In just a few days, I will be taking a deep dive into meditative and yogic silence for 25 days! And, I’m excited! Ewwww, some might be thinking—why on God’s green earth would you be excited about that?Well, to answer your question, it’s mostly because taking time out of the constant distraction of everyday life just makes me a better person. Taking time out for retreat gives me a safe container to observe my unconscious conditioning and habits so that I can live more intentionally, instead of in ‘modus operandi.” I get to become more present to the exquisite beauty available to those who take on the challenge of living in the present moment, instead of the constant spiraling of the mental staircases of the unchangeable past and imagined future. But of course, it is much more layered and nuanced than that—like felt experience, my reasons are uncontainable in words or concepts.
But given the limitations of the tools available, I will do my best to give you some context of my upcoming adventure. Some 18 years I began my journey into contemplative practices—not on some idealist whim mind you, but in a need for survival. I was in the mist of completing a master’s degree in “Writing and Cultural Studies” at the University of Edinburgh, in Scotland. While at first, I was caught up in the novelty of being in the magical city with its medieval castle high on the hill, I soon realized that I was in a foreign country, alone, and had little emotional or moral support. At the same time, I was stepping out of my family’s accepted histories and scripts. Frist of all, nobody in my immediate family—I mean nobody left the country, let alone attended university or completed a master’s degree! And secondly, who did I think I was--I was definitely no scholar. I had worked in the beauty industry as a hair dresser while I had finished my bachelor’s degree, taking me 10 years. Who was I to be attending a world renown university? How did they even let me in, I wondered? Everything had changed now. I had quit my job, sold all my belongings, gave up my living arrangement and traveled across the world to embark on my dream.
But maybe that is all it was—a dream, I thought. I had gotten myself in deep doo—doo. For soon after arriving in Edinburgh, my initial excitement that had propelled me began to fade, and the reality of what I was doing hit me like a ton of bricks. The self-critic raised its ugly head and cripplingly self-doubt began to steal in. Anxiety and a deep panic rose in my chest. I ripped up all my roots and had left everything that was familiar. I had difficulty concentrating or writing any words on the page of my dissertation. Meanwhile, the ticking of clock became louder. I knew that I hadn’t come all this way to fail---but it felt like the weight of the world was on my shoulders. Albeit invisible, it was seemingly unbearable nonetheless. How could this be I wondered—I must be missing something.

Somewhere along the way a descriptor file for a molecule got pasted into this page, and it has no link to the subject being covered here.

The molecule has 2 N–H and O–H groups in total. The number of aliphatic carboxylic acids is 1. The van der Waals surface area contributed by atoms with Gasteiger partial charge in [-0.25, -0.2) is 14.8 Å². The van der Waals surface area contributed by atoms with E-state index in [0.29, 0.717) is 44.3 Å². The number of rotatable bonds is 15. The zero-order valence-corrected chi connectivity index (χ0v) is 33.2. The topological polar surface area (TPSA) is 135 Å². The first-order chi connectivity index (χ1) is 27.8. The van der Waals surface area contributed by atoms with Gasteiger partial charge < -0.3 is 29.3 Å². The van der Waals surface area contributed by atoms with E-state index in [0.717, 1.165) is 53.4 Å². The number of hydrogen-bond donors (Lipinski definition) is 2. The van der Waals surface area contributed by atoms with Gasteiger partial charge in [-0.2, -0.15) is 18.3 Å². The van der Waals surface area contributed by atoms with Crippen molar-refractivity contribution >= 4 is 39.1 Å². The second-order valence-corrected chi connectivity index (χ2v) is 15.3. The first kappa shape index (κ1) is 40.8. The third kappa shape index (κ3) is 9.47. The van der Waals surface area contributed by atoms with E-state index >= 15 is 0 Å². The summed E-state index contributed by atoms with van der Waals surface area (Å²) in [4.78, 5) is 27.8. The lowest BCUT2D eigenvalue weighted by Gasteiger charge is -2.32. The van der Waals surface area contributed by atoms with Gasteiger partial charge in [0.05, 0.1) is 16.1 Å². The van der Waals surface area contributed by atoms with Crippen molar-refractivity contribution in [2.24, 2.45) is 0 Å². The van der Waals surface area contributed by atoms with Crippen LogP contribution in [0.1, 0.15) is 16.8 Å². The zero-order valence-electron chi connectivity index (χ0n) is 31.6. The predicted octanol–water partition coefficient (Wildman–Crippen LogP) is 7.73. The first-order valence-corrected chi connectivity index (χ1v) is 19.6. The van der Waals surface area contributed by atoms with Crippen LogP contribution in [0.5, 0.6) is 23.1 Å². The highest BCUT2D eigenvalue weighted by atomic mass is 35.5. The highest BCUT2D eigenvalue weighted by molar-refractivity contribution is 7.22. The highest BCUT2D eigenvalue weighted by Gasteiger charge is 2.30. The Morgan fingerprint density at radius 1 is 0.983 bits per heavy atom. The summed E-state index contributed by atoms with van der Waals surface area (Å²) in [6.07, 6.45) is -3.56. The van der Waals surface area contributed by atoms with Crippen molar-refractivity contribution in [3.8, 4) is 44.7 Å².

Then, it happened. I was walking home from class one day in a deep reverie, racking my brain for a solution when I lifted my head to see a small, charming brick building called the Salisbury Center. Intrigued, as I had not noticed it before, I walked up investigating to find that they offered both yoga and meditation classes. And this is where my journey in both these practices began. That week, I attended the weekly Satsang and meditated for the first time in my life! My instructor gave our group little instruction-which I found odd, but I went along and sat in silence with a group of strangers. At first, I found myself besieged by the familiar self—critic—firing away at me: What do you think you are doing? Why are you wasting your time? This isn’t going to work! This is dumb! Your dissertation is not going to write itself! In fact, you are dumb for thinking this will help you in any way!
But with some encouragement from the group, I continued to show up every week and sit through the barrage of internal insults. After a while a strange thing happened—I started to feel lighter. Instead of trying to ignore the negative voice in my head, like I usually did, I began to really listen. And then an even stranger thing happened; I began to see the frightened child behind the comments, and I began to have compassion for her. I began to have empathy for myself! I listened to everything she had to say—but more importantly, I became a witness to her worst fears, the resulting pain, and I sat with it, and loved myself through it.
The more space I gave her to feel, the more space she gave me to complete the work I had come to Edinburgh to do. I continued to meditate everyday for the remainder of my stay. Meditation allowed me to reach new levels of competency, when nothing else would. I had to surrender to not knowing how to cross that bridge, and the innate intelligence of my life took me where I needed to go. Since then, I’ve found that when I continue to make space for meditation, it makes space for me to show up better, brighter, and freer. It allows me to access the waters of my internal resources, the treasures below my conscious mind.
So, ultimately, I carve out the time to dive deep into the silence—so I can really see and hear my own wisdom, when the world keeps pointing me elsewhere. And that my friends, is priceless! May your own wellspring be replenished in the heat of the summer. Namaste.